Sunday October 4th, 2015
Welcome to the October Newsletter from Regency Education.
As the first half term is coming to, or, for some, has come to the end, we wish you all a very enjoyable half term holiday.
In this half term some of you will have found out from their children who are in the senior schools in the UK, that they need to do some charity work. Among all things academic, charity work is one of the important aspects of the UK education. Teaching children invaluable lessons in helping others by encouraging them to take part in charity work. That might include raising funds for children in Africa, working with local and national charities such as Cancer Research UK or Marie Curie. One of the most popular charities that most schools take part in is the Duke of Edinburgh Award.
The Duke of Edinburgh’s International Award grew out of the efforts of three men –HRH Prince Philip, Kurt Hahn, a German educationalist, and Lord Hunt, leader of the first successful ascent of Everest – who were aware that young people’s development was lacking in certain key areas.
After the Second World War there was a growing concern about the development of boys, due to the gap between leaving school at 15 and entering National Service at 18.
Based on the philosophy of Hahn, founder and headmaster of Gordonstoun School in Scotland, the Award was designed around four sections: Rescue & Public Service Training, the Expedition, Pursuits & Projects, and Fitness.
Although initially only available to boys aged between 14 and 18, from September 1958 it became available to girls and later the upper age limit was extended to 25. Award took on its current four section format of: Service, Adventurous Journey, Skills and Physical Recreation.
Today there are over 140 countries and territories delivering the Award – 63 of these on a national basis.
Employers and universities recognise the value of having people who have a life away from their job. This is where the DofE comes in, it’s now become the leading Award for young people to demonstrate they have interests outside of everyday life. Volunteering gives you a chance to make a difference to others and to their community. I believe that you’ll find your voluntary work will increase your confidence and self-esteem and give you new skills. I would advise you all to embrace volunteering opportunities; it’s a great way to collect extra experience that could give you the edge at a college, university or job interview. Although there are no official points awarded on UCAS for DofE, the mention of the Gold Award in the Personal Statement might give you the advantage over other candidates.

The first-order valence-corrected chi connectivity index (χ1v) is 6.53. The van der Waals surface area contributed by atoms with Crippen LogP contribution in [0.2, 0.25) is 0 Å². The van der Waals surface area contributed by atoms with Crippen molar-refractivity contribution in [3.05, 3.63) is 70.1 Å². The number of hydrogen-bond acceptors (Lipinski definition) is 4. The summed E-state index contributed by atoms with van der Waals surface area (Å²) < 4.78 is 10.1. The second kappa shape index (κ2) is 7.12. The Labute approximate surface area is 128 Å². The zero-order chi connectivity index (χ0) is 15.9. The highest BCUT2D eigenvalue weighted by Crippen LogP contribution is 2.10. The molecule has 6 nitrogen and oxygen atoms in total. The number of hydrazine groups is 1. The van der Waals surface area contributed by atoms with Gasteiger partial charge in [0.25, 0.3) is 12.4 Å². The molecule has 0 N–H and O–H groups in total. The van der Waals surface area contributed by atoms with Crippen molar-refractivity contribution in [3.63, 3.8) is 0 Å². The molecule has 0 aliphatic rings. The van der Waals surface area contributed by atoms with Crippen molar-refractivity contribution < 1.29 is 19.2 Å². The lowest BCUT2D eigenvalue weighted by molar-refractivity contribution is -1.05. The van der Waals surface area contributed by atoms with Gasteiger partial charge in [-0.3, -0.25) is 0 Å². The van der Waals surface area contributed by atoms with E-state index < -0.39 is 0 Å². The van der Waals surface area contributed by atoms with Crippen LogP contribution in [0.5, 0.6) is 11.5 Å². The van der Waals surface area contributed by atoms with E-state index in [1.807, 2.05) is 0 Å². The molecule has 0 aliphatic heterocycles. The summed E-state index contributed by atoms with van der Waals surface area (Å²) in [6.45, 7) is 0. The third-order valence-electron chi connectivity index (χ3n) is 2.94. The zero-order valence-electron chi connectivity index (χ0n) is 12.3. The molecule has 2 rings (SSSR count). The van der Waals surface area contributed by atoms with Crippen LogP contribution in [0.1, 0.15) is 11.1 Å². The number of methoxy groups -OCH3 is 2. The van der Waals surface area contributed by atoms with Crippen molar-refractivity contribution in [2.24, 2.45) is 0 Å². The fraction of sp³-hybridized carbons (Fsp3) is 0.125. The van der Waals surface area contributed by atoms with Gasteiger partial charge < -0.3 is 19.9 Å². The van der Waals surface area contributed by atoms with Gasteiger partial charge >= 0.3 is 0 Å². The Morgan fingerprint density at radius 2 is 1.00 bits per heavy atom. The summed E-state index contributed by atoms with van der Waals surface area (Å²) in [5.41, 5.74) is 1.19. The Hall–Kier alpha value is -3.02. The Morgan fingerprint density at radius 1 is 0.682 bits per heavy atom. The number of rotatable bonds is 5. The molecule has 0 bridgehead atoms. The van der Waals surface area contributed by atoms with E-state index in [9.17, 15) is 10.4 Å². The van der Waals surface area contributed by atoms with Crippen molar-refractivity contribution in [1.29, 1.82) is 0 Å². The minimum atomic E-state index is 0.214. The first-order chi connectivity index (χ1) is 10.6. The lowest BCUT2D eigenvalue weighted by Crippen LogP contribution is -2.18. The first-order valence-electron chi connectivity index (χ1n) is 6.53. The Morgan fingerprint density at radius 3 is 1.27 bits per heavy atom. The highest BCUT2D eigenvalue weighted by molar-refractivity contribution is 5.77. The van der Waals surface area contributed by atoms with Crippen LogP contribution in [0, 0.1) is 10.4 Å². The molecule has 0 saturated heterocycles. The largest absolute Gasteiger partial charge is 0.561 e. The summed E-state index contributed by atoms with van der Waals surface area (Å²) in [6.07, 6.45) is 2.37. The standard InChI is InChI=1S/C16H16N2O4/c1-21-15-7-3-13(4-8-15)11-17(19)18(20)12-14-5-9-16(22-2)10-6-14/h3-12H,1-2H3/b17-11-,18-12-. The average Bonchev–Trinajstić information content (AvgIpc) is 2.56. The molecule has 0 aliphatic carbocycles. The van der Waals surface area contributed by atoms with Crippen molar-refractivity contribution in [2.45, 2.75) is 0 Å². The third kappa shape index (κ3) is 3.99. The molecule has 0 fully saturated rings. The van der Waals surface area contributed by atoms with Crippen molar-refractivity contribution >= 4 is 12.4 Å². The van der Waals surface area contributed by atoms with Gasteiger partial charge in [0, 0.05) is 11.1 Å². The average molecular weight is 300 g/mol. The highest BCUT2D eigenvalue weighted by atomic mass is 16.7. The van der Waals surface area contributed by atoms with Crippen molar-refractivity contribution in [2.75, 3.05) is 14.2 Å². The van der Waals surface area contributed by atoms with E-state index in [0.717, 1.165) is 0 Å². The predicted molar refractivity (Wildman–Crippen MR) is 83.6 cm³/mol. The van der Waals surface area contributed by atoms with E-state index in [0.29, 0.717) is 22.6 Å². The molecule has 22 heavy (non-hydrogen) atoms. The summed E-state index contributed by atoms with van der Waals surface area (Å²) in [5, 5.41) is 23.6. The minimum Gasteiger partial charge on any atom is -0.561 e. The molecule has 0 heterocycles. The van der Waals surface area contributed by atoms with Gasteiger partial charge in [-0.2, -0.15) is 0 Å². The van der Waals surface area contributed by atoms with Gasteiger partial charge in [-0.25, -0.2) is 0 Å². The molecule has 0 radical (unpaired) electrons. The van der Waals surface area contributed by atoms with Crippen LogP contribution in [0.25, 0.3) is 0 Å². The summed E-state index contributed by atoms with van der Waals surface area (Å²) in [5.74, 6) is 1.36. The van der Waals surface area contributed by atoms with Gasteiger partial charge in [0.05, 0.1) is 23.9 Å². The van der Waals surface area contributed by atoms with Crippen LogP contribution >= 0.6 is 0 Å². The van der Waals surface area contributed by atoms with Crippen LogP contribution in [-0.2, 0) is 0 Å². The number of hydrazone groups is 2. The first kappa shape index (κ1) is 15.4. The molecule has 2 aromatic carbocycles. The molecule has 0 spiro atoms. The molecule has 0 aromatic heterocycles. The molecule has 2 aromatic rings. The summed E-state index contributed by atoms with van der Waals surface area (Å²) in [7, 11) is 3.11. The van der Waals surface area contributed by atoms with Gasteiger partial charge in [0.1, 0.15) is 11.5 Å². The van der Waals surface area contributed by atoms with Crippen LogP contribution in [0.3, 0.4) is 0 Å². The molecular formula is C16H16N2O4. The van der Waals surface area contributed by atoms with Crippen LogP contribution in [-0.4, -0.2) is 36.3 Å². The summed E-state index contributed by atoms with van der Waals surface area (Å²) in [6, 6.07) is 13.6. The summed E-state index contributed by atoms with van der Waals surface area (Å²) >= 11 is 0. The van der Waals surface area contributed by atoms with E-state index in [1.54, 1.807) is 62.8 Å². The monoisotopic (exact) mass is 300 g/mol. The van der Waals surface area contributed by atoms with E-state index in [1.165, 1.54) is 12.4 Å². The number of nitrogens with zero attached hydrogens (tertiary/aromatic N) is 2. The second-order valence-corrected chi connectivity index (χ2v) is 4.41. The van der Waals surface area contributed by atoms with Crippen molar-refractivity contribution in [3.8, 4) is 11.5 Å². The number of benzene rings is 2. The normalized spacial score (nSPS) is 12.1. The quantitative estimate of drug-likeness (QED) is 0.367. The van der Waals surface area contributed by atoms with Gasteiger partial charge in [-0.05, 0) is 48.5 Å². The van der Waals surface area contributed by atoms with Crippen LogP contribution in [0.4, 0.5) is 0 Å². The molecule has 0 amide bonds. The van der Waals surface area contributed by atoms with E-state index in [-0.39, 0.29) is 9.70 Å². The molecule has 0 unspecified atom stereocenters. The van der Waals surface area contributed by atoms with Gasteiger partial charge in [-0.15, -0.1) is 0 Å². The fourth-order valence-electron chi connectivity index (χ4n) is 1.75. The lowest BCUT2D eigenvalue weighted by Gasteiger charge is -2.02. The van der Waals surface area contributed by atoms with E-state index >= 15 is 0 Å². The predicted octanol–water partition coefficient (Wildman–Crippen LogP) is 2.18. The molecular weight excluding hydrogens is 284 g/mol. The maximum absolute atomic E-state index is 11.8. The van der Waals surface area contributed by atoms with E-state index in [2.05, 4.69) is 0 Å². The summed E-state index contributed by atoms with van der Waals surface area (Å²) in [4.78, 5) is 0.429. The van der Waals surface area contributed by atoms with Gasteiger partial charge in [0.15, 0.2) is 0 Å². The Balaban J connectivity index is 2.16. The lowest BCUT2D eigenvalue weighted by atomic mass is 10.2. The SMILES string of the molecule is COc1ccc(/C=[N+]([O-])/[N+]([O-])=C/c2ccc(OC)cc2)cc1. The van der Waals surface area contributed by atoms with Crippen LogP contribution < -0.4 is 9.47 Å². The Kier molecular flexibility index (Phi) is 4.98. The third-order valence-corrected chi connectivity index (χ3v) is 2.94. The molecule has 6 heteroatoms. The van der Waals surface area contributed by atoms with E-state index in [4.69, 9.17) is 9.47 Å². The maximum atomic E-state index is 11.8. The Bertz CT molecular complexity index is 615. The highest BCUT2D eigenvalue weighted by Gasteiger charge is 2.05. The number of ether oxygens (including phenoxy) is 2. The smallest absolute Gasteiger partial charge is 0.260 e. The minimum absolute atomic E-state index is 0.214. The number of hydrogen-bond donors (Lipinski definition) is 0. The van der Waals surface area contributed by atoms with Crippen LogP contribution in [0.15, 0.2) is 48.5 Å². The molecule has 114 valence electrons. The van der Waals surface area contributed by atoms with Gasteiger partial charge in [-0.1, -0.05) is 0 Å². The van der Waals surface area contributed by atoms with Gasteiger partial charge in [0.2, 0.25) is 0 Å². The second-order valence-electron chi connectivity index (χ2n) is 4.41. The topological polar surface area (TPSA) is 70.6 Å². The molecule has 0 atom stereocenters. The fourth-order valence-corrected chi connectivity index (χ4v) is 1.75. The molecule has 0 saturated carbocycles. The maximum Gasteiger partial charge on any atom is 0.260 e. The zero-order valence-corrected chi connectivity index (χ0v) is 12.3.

”My DofE programmes have helped mould the person that I am today. I can’t even imagine what I’d be doing today had I not taken part; I wouldn’t have the friendships I’ve made, I wouldn’t have had so much success in employment and I most definitely wouldn’t be as confident as I am today.” Tanglwst Melville Gold Award winner.
My DofE programmes have helped mould the person that I am today. I can’t even imagine what I’d be doing today had I not taken part; I wouldn’t have the friendships I’ve made, I wouldn’t have had so much success in employment and I most definitely wouldn’t be as confident as I am today.” Tanglwst Melville Gold Award winner.
Dof E is completed in three levels, or stages, Bronze, Silver and Gold, over several years. The modules described below need to be completed at every stage but to a different extend. Typically a child would be offered to do DofE at school from the age of 13-14 and would complete the last level, Gold DofE, by the time they go to university.
“ Regency Education helped all three of our boys get into a wonderful school where they now thrive. ”
“ REGENCY EDUCATION WAS ABLE TO HELP US WITH EVERY STEP OF THE SCHOOL APPLICATION PROCESS ENSURING THE EDUCATIONAL SUCCESS OF OUR CHILDREN. AN INVALUABLE SERVICE. ”
“ REGENCY EDUCATION WAS ABLE TO HELP US WITH EVERY STEP OF THE APPLICATION PROCESS ENSURING THE EDUCATIONAL SUCCESS OF OUR CHILDREN - AN INVALUABLE SERVICE. ”